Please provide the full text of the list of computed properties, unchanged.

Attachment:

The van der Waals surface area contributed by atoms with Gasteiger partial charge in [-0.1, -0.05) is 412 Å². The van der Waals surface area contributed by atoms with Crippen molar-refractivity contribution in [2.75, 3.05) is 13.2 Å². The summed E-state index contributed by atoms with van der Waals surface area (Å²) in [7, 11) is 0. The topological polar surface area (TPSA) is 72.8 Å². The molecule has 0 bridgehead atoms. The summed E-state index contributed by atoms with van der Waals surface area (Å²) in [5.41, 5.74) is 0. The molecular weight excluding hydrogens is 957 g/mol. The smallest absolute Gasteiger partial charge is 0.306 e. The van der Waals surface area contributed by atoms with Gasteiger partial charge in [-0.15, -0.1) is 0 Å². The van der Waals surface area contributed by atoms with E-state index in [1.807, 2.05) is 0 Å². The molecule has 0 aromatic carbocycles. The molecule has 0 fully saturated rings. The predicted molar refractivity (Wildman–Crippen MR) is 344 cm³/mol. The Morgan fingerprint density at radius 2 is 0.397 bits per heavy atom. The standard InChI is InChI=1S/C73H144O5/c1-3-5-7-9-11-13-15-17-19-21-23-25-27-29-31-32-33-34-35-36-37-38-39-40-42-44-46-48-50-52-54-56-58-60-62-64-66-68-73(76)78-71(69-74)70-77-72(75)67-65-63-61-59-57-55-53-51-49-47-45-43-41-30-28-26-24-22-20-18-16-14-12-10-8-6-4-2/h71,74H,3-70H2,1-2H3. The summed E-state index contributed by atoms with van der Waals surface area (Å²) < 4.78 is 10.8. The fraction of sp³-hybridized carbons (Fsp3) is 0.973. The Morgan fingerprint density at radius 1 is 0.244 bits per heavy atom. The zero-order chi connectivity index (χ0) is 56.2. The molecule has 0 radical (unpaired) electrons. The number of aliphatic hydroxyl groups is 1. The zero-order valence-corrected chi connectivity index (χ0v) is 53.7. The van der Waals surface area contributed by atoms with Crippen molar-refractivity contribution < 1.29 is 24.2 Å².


The van der Waals surface area contributed by atoms with Gasteiger partial charge in [-0.1, -0.05) is 412 Å². The van der Waals surface area contributed by atoms with Crippen molar-refractivity contribution in [2.75, 3.05) is 13.2 Å². The summed E-state index contributed by atoms with van der Waals surface area (Å²) in [7, 11) is 0. The topological polar surface area (TPSA) is 72.8 Å². The molecule has 0 bridgehead atoms. The summed E-state index contributed by atoms with van der Waals surface area (Å²) in [5.41, 5.74) is 0. The molecular weight excluding hydrogens is 957 g/mol. The smallest absolute Gasteiger partial charge is 0.306 e. The van der Waals surface area contributed by atoms with Gasteiger partial charge in [-0.15, -0.1) is 0 Å². The van der Waals surface area contributed by atoms with E-state index in [1.807, 2.05) is 0 Å². The molecule has 0 aromatic carbocycles. The molecule has 0 fully saturated rings. The predicted molar refractivity (Wildman–Crippen MR) is 344 cm³/mol. The Morgan fingerprint density at radius 2 is 0.397 bits per heavy atom. The standard InChI is InChI=1S/C73H144O5/c1-3-5-7-9-11-13-15-17-19-21-23-25-27-29-31-32-33-34-35-36-37-38-39-40-42-44-46-48-50-52-54-56-58-60-62-64-66-68-73(76)78-71(69-74)70-77-72(75)67-65-63-61-59-57-55-53-51-49-47-45-43-41-30-28-26-24-22-20-18-16-14-12-10-8-6-4-2/h71,74H,3-70H2,1-2H3. The summed E-state index contributed by atoms with van der Waals surface area (Å²) < 4.78 is 10.8. The fraction of sp³-hybridized carbons (Fsp3) is 0.973. The Morgan fingerprint density at radius 1 is 0.244 bits per heavy atom. The zero-order chi connectivity index (χ0) is 56.2. The molecule has 0 radical (unpaired) electrons. The number of aliphatic hydroxyl groups is 1. The zero-order valence-corrected chi connectivity index (χ0v) is 53.7. The van der Waals surface area contributed by atoms with Crippen molar-refractivity contribution < 1.29 is 24.2 Å².